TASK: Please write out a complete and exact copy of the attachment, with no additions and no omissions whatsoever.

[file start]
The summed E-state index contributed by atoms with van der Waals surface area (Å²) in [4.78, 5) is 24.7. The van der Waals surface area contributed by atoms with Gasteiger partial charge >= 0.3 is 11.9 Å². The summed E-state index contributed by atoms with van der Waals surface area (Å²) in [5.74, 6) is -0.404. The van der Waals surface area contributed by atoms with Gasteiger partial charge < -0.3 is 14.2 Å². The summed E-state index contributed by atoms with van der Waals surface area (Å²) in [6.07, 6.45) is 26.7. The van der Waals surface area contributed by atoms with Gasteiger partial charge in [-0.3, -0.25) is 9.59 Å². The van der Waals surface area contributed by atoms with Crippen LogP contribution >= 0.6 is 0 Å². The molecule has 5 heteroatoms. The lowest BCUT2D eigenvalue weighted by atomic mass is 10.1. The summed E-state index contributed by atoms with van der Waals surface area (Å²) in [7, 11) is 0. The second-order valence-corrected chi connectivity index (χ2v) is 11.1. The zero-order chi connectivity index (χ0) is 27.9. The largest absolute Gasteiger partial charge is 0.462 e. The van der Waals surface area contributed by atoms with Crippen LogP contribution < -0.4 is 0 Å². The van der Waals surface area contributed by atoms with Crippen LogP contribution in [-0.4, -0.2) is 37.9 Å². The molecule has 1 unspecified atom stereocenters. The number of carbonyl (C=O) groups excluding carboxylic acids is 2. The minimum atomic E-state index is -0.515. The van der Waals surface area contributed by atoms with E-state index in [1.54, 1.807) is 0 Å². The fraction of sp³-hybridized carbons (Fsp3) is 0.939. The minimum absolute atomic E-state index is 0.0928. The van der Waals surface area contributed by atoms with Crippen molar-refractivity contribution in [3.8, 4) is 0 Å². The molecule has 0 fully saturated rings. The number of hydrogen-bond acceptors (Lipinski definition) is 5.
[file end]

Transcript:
The summed E-state index contributed by atoms with van der Waals surface area (Å²) in [4.78, 5) is 24.7. The van der Waals surface area contributed by atoms with Gasteiger partial charge >= 0.3 is 11.9 Å². The summed E-state index contributed by atoms with van der Waals surface area (Å²) in [5.74, 6) is -0.404. The van der Waals surface area contributed by atoms with Gasteiger partial charge < -0.3 is 14.2 Å². The summed E-state index contributed by atoms with van der Waals surface area (Å²) in [6.07, 6.45) is 26.7. The van der Waals surface area contributed by atoms with Gasteiger partial charge in [-0.3, -0.25) is 9.59 Å². The van der Waals surface area contributed by atoms with Crippen LogP contribution >= 0.6 is 0 Å². The molecule has 5 heteroatoms. The lowest BCUT2D eigenvalue weighted by atomic mass is 10.1. The summed E-state index contributed by atoms with van der Waals surface area (Å²) in [7, 11) is 0. The second-order valence-corrected chi connectivity index (χ2v) is 11.1. The zero-order chi connectivity index (χ0) is 27.9. The largest absolute Gasteiger partial charge is 0.462 e. The van der Waals surface area contributed by atoms with Crippen LogP contribution < -0.4 is 0 Å². The van der Waals surface area contributed by atoms with Crippen LogP contribution in [-0.4, -0.2) is 37.9 Å². The molecule has 1 unspecified atom stereocenters. The number of carbonyl (C=O) groups excluding carboxylic acids is 2. The minimum atomic E-state index is -0.515. The van der Waals surface area contributed by atoms with E-state index in [1.54, 1.807) is 0 Å². The fraction of sp³-hybridized carbons (Fsp3) is 0.939. The minimum absolute atomic E-state index is 0.0928. The van der Waals surface area contributed by atoms with Crippen molar-refractivity contribution in [3.8, 4) is 0 Å². The molecule has 0 fully saturated rings. The number of hydrogen-bond acceptors (Lipinski definition) is 5.